- Huw Hughes |
Frasers Group says it expects a hit in excess of 100 million pounds linked to lockdown following the government’s announced Monday that non-essential stores will remain closed until April.
The group, whose portfolio includes brands Sports Direct, Flannels, House of Fraser, and Jack Wills, said it expects to make “material accounting impairments” to the value of its freehold properties and other assets.
“Given the length of this current lockdown, potential systemic changes to consumer behaviour, and the risk of further restrictions in future, we believe this non-cash impairment could be in excess of 100 million pounds,” the company said in a statement.
“Any such impairment would be in addition to impairments included in the half-year results announced on 10 December 2020 and is expected to be included, subject to audit, with the company’s results for the financial year ending April 2021,” it said.
Prime minister Boris Johnson announced Monday that non-essential stores in England would remain closed until 12 April as part of England’s roadmap to easing lockdown restrictions, dashing retailers’ hopes that they’d be able to reopen their stores in time for Easter.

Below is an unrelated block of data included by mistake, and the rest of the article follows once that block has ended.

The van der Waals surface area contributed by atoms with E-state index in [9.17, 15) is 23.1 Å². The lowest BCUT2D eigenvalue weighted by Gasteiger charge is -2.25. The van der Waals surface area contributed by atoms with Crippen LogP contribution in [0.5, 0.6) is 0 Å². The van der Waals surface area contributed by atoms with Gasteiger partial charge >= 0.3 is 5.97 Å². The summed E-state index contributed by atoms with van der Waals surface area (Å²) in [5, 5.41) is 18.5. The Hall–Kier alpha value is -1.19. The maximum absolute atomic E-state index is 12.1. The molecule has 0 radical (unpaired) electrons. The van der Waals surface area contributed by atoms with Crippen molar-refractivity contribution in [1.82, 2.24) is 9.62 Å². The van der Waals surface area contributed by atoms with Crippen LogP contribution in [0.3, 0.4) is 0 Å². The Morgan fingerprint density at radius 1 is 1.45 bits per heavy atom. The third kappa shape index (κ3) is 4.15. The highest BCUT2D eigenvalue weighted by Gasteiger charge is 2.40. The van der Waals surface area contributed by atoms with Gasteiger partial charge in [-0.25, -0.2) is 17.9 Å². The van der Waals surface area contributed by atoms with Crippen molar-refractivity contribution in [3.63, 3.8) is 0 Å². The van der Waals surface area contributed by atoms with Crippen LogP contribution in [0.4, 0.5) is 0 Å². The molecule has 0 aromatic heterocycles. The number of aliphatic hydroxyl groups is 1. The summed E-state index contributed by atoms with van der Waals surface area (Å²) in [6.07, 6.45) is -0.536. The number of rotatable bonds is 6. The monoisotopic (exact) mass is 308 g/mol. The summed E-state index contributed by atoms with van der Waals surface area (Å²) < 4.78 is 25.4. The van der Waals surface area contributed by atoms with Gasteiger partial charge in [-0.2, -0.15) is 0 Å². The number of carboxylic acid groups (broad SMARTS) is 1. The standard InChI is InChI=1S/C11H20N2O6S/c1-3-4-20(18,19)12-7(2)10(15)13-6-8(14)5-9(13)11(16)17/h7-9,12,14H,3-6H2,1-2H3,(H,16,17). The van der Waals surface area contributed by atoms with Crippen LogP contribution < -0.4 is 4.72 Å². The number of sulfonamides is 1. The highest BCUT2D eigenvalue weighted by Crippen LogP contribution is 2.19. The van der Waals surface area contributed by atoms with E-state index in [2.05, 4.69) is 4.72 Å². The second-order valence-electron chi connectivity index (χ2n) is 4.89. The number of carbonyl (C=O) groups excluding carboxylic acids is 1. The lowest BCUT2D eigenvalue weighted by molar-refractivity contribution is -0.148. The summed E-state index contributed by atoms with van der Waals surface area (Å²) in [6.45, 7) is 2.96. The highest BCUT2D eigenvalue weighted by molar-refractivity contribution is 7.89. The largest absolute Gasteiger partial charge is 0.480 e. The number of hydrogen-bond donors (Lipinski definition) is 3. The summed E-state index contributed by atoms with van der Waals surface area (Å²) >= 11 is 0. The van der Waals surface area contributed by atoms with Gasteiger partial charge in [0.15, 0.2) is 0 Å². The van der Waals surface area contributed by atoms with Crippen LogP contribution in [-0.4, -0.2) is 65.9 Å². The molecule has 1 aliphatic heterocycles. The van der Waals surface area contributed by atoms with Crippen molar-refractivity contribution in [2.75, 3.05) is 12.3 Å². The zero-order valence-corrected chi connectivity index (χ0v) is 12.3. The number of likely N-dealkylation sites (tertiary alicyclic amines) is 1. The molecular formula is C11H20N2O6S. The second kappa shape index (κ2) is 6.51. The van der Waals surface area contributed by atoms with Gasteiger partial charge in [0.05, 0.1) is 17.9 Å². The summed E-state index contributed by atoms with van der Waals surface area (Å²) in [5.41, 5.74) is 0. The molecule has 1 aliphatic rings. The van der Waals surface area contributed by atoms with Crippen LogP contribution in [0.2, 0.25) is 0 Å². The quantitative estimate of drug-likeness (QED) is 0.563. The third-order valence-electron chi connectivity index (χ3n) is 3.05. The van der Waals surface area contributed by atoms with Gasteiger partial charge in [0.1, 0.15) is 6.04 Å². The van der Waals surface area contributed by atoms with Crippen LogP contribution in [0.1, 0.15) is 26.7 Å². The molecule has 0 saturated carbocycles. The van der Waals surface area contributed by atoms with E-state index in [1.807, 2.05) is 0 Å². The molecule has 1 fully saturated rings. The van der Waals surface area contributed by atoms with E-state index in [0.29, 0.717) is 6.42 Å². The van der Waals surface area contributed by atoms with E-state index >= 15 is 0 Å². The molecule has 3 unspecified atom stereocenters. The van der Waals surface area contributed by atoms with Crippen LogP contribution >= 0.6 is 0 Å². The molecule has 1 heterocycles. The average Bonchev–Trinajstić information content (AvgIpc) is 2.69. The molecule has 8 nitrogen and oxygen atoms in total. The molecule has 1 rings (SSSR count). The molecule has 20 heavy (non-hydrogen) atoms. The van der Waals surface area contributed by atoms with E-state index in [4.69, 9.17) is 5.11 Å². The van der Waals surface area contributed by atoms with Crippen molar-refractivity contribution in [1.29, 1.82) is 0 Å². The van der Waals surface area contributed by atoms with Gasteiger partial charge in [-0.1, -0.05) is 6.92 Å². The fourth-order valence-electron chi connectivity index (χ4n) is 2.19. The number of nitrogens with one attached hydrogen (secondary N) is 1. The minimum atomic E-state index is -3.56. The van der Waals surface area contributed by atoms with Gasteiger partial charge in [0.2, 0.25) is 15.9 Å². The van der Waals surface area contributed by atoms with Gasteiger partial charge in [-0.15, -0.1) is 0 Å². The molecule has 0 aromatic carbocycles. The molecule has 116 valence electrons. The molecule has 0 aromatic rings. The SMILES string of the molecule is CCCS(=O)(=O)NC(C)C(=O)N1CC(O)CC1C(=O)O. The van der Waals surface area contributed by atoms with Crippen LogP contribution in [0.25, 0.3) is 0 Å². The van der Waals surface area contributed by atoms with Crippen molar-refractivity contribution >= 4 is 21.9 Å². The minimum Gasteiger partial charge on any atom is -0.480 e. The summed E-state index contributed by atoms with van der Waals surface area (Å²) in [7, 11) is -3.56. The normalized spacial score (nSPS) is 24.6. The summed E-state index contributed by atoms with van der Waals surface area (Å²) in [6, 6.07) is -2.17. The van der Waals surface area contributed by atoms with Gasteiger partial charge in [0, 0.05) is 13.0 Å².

Helen Dickinson, the chief executive of the British Retail Consortium (BRC), welcomed the plan to end the lockdown but warned that “every day a shop remains closed increases the chances that it will never open again - costing jobs and damaging local communities”.
The cost of lost sales to non-food stores during lockdown is now over 22 billion pounds, according to the BRC.
For the six months to 25 October, Frasers Group’s pre-tax profit increased 17.6 percent to 106.1 million pounds, while group revenue fell 7.4 percent to 1.89 billion pounds.
Photo: courtesy of Frasers Group